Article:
First-year students should be required to live on campus

First-year students should be required to live on campus

Incoming freshmen often have many things to worry about in preparation for their first year away from home. They enter an environment that is often a completely different experience than what they are used to.

In an effort to help freshmen adjust, UTM has taken steps to assist new students and get them used to life on campus. One measure that the university has taken to help new students is requiring all students with less than 24 credit hours to live on campus.

According to the American Council on Education, “Students who live on campus have a 10 to 15 percent better chance of doing well in college than students living off campus.” Some of the reported benefits include better grades, initiative to take more credits and an attitude of perseverance in attaining a degree.

Students who live on campus are conveniently located near the library, tutoring or SI sessions and other study materials. While students residing off campus still have access to these things, convenience can be a big factor when deciding whether or not to use those resources.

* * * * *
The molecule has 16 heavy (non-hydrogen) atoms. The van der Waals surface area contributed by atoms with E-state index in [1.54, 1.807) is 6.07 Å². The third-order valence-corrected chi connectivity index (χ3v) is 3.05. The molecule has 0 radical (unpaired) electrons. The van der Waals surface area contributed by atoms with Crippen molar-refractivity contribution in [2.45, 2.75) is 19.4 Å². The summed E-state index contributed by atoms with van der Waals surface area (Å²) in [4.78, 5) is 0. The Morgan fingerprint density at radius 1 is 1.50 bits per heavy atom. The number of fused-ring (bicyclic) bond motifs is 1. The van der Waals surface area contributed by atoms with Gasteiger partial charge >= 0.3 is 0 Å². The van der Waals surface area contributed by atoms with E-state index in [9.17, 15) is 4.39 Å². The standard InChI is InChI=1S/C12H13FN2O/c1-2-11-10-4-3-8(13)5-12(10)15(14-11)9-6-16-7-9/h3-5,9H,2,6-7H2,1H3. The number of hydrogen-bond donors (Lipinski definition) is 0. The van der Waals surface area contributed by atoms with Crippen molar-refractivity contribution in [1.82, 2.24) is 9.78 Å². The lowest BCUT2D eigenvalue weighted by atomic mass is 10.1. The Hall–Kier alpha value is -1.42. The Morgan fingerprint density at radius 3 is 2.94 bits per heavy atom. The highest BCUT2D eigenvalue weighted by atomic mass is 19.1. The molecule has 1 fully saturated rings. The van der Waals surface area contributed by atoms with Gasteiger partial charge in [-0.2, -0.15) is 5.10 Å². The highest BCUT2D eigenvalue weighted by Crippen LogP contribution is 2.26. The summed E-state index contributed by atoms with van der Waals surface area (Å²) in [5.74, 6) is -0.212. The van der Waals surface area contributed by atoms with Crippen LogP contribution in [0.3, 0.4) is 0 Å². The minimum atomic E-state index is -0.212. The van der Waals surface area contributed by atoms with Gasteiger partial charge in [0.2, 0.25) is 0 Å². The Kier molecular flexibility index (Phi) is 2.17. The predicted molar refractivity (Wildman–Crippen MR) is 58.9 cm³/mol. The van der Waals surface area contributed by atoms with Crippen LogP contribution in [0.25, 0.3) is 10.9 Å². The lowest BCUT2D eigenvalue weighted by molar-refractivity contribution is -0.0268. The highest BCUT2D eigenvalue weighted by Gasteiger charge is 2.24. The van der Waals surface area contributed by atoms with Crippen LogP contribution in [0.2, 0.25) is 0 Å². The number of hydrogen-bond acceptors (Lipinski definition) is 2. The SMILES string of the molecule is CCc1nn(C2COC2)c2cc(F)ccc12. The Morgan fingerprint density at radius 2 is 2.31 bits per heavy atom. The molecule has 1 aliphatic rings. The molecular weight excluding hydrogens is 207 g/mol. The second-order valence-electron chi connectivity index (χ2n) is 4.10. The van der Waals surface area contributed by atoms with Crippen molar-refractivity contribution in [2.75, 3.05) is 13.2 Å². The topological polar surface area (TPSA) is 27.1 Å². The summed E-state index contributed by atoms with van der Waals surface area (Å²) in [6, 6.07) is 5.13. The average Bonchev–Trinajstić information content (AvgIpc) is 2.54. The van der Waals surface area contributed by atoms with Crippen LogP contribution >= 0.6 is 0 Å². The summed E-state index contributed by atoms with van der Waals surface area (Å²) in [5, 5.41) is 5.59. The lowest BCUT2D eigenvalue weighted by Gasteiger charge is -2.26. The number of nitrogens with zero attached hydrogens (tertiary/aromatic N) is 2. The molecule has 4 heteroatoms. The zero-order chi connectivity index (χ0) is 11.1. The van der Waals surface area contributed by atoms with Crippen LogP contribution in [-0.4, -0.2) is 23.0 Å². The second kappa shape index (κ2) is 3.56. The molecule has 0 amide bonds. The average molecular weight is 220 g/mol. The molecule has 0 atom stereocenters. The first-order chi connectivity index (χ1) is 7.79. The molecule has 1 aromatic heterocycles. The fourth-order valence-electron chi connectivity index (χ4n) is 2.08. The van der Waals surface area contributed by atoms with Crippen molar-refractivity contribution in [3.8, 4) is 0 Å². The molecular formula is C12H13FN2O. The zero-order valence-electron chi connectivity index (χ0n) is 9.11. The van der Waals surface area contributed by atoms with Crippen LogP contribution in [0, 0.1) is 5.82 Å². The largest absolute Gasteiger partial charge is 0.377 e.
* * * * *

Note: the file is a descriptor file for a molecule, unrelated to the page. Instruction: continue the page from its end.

Besides convenience, there are also live-in professional and student staff available to help residents 24/7. These staff members are trained in many topics, from crisis management to directing residents to available academic and social resources.

However, living on campus does not just provide academic benefits. It can be an opportunity to live next to your peers.

For freshmen, making connections is a crucial part of their experience. These connections may happen as they get a new roommate or suite mate, and these residents also have several chances to meet others through events. Each on-campus facility holds events every month to give the residents an opportunity to connect with others. Residence assistants also provide opportunities for residents to join intramural teams and join organizations on campus.

Living on campus offers academic benefits, convenience and social connections. While it is still possible to attain these things while residing off campus, living on campus can be one less stressful thing for new students to worry about. They will not have to worry about utility bills, monthly rent or finding a roommate while also thinking about their grades and making friends.

UTM wants new students to adjust at their own pace and excel while doing it. Living on campus offers the opportunities to make that happen.

(Photo Credit/WikiMediaCommons)

**Corrie Campbell has submitted this piece as a correspondent for the Office of Housing.**

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